Bioinformatic analysis using the Ingenuity Systems Knowledge Base indicated that, in progenitor cells, EKLF target genes were significantly associated with annotated pathways representing general cellular metabolism, DNA replication, cell cycle control, and development. In erythroblasts, the cell cycle control and DNA replication pathways were associated with genes that decreased expression; whereas among the genes that increased expression, the cell maintenance and hematologic system development pathways were the most significantly represented (Table 1). Genes in the latter group include α-globin, β-globin, Ank1, Slc4a1, and Spnb. Parallel analysis using the MetaCore analysis suite confirmed these findings, with general cell developmental pathways enriched among progenitors and hematopoietic development predominating among erythroblasts.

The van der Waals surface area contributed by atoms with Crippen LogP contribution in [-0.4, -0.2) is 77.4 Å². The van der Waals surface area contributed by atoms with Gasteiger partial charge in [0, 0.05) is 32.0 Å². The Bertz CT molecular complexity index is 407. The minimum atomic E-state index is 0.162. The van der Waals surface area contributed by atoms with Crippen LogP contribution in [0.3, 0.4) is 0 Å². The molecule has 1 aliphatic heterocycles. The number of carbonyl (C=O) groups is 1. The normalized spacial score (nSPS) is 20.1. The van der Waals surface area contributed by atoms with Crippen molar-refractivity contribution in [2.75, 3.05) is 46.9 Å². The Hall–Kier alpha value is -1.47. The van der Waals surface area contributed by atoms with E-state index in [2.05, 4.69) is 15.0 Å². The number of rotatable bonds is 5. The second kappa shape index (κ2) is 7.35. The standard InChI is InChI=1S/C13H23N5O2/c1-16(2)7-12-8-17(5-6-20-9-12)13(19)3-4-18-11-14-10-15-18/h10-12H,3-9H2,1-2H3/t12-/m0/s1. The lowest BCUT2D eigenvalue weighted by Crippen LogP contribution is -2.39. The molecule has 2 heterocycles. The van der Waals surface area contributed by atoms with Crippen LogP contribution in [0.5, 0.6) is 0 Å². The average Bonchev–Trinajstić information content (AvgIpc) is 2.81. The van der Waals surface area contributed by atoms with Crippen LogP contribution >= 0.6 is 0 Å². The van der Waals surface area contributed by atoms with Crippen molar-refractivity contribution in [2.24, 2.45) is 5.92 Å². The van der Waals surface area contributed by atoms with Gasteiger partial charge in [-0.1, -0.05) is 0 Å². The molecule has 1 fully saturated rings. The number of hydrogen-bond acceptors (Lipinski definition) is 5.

Comparison of the EKLF and GATA2, GATA1, and TAL1 interactomes
Previous studies27,39,40 have described the interactomes of mouse GATA2, GATA1, and TAL1 in undifferentiated G1E cells, which resemble progenitor cells, and estradiol-induced G1E-ER4 + E2 cells, which resemble erythroblasts. A comparison of the expressed genes in each cell type demonstrated that ∼ 84% of the genes expressed in primary progenitor cells were also expressed in G1E cells. Similarly, ∼ 94% of the genes expressed in primary erythroblasts were also expressed in G1E-ER4 + E2. To determine the degree of similarity between these cell types, we directly compared the RNA-Seq transcript profiles of the equivalent primary and cultured cell types. The levels of the expressed genes in primary progenitor cells and G1E cells (Figure 4C) were highly correlated (Pearson r = 0.83, P < 2 × 10−16), as were the levels of the expressed genes in primary erythroblasts and G1E-ER4 + E2 cells (Figure 4D; Pearson r = 0.84, P < 2 × 10−16).